Probing Spin Flip Scattering in Ballistic Nanosystems
Z. M. Zeng, J. F. Feng, Y. Wang (all at Chinese Acad of Sci) X. F. Han (Chinese Acad of Sci, now CNMS User), W. S. Zhan (Chinese Acad of Sci) X.-G. Zhang (CNMS staff) and Z. Zhang (Bejing Univ of Tech)
Using data provided by colleagues at the Institute of Physics, Chinese Academy of Science, we have demonstrated a way to measure the electron spin-flip length in nanoscale materials. We showed that the measurement could be made by comparing the magnetoresistance of electrons traveling through single and double layer arrangements of an insulating material (barrier layers) made of the same materials and connected to the same type of magnetic electrodes. The voltage and temperature dependences of the spin-flip conductance in the spacer layer are extracted from the magnetoresistance measurements. In addition to the spin scattering information including the electron mean-free-path of 70 nm and the spin-flip scattering length of 1-2.6 microns at 4.2K, this technique also yields information on the density of states and quantum well resonance in the spacer layer. The quantum well resonance is shown to greatly enhance the spin-flip scattering. The linear temperature dependence of the spin flip scattering strength in copper suggests a phononic original of such scattering.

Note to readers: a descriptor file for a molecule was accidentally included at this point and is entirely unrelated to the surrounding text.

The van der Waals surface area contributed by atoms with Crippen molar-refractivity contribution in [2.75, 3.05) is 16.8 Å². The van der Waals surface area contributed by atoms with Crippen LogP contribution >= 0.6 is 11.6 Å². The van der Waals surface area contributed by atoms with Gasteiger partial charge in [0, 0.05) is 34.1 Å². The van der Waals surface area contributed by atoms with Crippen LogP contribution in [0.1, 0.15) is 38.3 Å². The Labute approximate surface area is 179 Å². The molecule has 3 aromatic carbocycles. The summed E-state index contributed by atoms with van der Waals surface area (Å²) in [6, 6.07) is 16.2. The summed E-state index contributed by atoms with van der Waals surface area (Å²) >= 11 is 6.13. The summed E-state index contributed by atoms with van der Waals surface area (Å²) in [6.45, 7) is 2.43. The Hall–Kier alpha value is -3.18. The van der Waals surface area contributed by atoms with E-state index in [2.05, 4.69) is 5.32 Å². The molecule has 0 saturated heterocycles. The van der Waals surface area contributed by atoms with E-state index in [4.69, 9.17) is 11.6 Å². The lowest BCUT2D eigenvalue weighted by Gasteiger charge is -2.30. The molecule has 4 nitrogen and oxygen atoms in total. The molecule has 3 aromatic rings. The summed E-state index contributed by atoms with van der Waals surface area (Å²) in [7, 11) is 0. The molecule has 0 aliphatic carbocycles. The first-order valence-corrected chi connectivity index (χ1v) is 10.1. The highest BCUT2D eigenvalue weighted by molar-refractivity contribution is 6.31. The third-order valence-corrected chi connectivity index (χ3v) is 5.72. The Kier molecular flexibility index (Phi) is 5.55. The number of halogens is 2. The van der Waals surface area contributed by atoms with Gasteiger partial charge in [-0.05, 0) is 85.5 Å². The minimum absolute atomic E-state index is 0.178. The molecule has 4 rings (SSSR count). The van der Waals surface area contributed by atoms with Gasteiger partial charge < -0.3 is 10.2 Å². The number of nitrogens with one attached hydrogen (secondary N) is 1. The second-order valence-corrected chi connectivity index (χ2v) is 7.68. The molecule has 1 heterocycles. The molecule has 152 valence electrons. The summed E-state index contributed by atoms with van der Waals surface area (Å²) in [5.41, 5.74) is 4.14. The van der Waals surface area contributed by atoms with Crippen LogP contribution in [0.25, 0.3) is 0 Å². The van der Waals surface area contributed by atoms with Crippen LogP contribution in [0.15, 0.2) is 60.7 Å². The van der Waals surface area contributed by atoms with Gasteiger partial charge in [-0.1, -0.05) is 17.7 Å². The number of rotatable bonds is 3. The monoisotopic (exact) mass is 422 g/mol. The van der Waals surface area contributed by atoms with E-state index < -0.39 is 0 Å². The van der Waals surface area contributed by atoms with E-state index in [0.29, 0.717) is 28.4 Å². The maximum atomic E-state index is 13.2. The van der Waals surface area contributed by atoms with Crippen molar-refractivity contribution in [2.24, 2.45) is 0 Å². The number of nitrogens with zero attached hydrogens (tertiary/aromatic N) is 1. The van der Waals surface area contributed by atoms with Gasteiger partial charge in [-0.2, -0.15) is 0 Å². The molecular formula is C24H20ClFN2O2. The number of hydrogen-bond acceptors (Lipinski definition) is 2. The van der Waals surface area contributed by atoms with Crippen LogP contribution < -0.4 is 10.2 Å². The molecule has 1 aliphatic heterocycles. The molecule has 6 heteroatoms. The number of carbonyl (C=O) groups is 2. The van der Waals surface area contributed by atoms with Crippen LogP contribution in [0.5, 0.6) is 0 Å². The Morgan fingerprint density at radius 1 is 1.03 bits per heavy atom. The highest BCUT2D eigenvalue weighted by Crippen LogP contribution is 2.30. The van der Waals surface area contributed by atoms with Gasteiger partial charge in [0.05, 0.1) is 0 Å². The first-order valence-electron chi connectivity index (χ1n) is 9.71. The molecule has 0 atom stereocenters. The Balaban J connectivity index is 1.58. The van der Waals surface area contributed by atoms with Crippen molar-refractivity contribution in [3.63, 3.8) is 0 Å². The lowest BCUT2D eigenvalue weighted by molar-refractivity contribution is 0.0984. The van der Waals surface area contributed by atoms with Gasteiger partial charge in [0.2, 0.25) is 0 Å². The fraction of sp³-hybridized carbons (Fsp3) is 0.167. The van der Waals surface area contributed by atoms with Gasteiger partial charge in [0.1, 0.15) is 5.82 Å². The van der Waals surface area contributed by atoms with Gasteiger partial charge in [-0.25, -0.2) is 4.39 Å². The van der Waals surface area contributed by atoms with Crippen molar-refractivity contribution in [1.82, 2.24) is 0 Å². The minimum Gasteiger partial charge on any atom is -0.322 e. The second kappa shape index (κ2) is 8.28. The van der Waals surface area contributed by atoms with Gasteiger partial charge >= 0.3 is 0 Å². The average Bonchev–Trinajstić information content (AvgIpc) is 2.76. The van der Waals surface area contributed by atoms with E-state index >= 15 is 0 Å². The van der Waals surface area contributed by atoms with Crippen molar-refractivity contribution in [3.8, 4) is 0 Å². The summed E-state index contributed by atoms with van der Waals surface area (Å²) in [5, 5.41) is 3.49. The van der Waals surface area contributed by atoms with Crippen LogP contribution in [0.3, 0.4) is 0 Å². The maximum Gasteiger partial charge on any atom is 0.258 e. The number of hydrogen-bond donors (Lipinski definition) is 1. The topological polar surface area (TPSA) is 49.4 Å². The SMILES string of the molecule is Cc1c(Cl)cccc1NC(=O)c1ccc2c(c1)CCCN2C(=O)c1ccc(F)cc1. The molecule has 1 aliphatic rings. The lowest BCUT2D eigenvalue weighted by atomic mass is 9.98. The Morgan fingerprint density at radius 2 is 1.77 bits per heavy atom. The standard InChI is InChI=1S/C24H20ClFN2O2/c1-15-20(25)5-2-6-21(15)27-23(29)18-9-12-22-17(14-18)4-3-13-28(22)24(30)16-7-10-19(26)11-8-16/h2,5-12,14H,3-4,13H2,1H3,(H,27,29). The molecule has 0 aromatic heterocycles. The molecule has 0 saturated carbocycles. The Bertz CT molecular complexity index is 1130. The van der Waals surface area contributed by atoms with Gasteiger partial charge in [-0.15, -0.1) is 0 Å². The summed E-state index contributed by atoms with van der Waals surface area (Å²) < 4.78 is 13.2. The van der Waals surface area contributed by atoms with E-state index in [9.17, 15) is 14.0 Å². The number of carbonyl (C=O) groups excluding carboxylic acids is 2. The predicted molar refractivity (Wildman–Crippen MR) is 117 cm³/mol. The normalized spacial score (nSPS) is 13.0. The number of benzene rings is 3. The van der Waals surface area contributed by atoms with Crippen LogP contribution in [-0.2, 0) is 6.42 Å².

One of the challenges in the physics of spintronics is the study of spin-flip scattering and its effect on magnetotransport. Spin-flip scattering in nonmagnetic metals has been studies in the past by connecting a metal wire hundreds of nanometers in length to multiple magnetic electrodes. Such measurements are difficult in nanoscale devices because electrons' spins in a nonmagnetic material rarely flip until they travel a distance many times the size of the device itself. This means that possibly just a small fraction of electrons would flip inside a nanoscale device, an attribute that may make electrons' magnetic properties attractive for storage, sensors and, potentially, quantum computing.
Our work demonstrates for the first time that the spin-flip scattering can be measured in nanoscale systems, even when the spin-flip length is thousands of times greater than the physical size of the system. The ability to determine the precise spin-flip lengths for each device will allow scientists to better exploit those properties to create spintronics-based electronics of the future.
The result of this work is published as Phys. Rev.Lett. 97, 106605 (2006).
Z. M. Zeng1, J. F. Feng1, Y. Wang1, X. F. Han1, W. S. Zhan1, X.-G. Zhang2, and Z. Zhang3, of 1Institute of Physics, Chinese Academy of Science, 2Center for Nanophase Materials Sciences, Oak Ridge National Laboratory, and 3Beijing University of Technology.